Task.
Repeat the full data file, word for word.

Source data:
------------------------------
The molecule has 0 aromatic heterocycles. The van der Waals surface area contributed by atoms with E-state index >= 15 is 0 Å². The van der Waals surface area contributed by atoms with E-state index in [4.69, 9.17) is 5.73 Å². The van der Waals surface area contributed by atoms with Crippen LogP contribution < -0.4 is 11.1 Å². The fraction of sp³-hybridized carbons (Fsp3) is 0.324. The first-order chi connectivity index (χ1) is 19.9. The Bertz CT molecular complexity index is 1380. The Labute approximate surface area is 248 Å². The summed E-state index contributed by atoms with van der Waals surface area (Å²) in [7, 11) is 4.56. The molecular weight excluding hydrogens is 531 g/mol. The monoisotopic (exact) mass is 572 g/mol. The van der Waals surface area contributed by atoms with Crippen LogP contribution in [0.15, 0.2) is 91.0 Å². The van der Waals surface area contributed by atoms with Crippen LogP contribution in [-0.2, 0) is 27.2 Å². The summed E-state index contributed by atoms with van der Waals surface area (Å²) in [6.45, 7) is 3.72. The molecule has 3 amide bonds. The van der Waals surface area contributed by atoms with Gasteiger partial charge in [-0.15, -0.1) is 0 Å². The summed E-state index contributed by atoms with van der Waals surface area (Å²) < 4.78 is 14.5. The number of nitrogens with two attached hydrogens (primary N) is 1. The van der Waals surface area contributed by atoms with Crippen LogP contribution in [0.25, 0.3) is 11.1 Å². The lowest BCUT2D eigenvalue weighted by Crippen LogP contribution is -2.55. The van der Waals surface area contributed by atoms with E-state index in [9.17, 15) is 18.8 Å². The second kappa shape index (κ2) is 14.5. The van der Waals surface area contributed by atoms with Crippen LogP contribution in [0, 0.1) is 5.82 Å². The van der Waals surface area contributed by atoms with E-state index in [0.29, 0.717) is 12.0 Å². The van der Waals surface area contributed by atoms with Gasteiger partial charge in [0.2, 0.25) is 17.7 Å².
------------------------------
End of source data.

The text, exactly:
The molecule has 0 aromatic heterocycles. The van der Waals surface area contributed by atoms with E-state index >= 15 is 0 Å². The van der Waals surface area contributed by atoms with E-state index in [4.69, 9.17) is 5.73 Å². The van der Waals surface area contributed by atoms with Crippen LogP contribution < -0.4 is 11.1 Å². The fraction of sp³-hybridized carbons (Fsp3) is 0.324. The first-order chi connectivity index (χ1) is 19.9. The Bertz CT molecular complexity index is 1380. The Labute approximate surface area is 248 Å². The summed E-state index contributed by atoms with van der Waals surface area (Å²) in [7, 11) is 4.56. The molecular weight excluding hydrogens is 531 g/mol. The monoisotopic (exact) mass is 572 g/mol. The van der Waals surface area contributed by atoms with Crippen LogP contribution in [0.15, 0.2) is 91.0 Å². The van der Waals surface area contributed by atoms with Crippen LogP contribution in [-0.2, 0) is 27.2 Å². The summed E-state index contributed by atoms with van der Waals surface area (Å²) in [6.45, 7) is 3.72. The molecule has 3 amide bonds. The van der Waals surface area contributed by atoms with Gasteiger partial charge in [-0.15, -0.1) is 0 Å². The summed E-state index contributed by atoms with van der Waals surface area (Å²) < 4.78 is 14.5. The number of nitrogens with two attached hydrogens (primary N) is 1. The van der Waals surface area contributed by atoms with Crippen LogP contribution in [0.25, 0.3) is 11.1 Å². The lowest BCUT2D eigenvalue weighted by Crippen LogP contribution is -2.55. The van der Waals surface area contributed by atoms with E-state index in [9.17, 15) is 18.8 Å². The second kappa shape index (κ2) is 14.5. The van der Waals surface area contributed by atoms with Crippen LogP contribution in [0, 0.1) is 5.82 Å². The van der Waals surface area contributed by atoms with E-state index in [0.29, 0.717) is 12.0 Å². The van der Waals surface area contributed by atoms with Gasteiger partial charge in [0.2, 0.25) is 17.7 Å².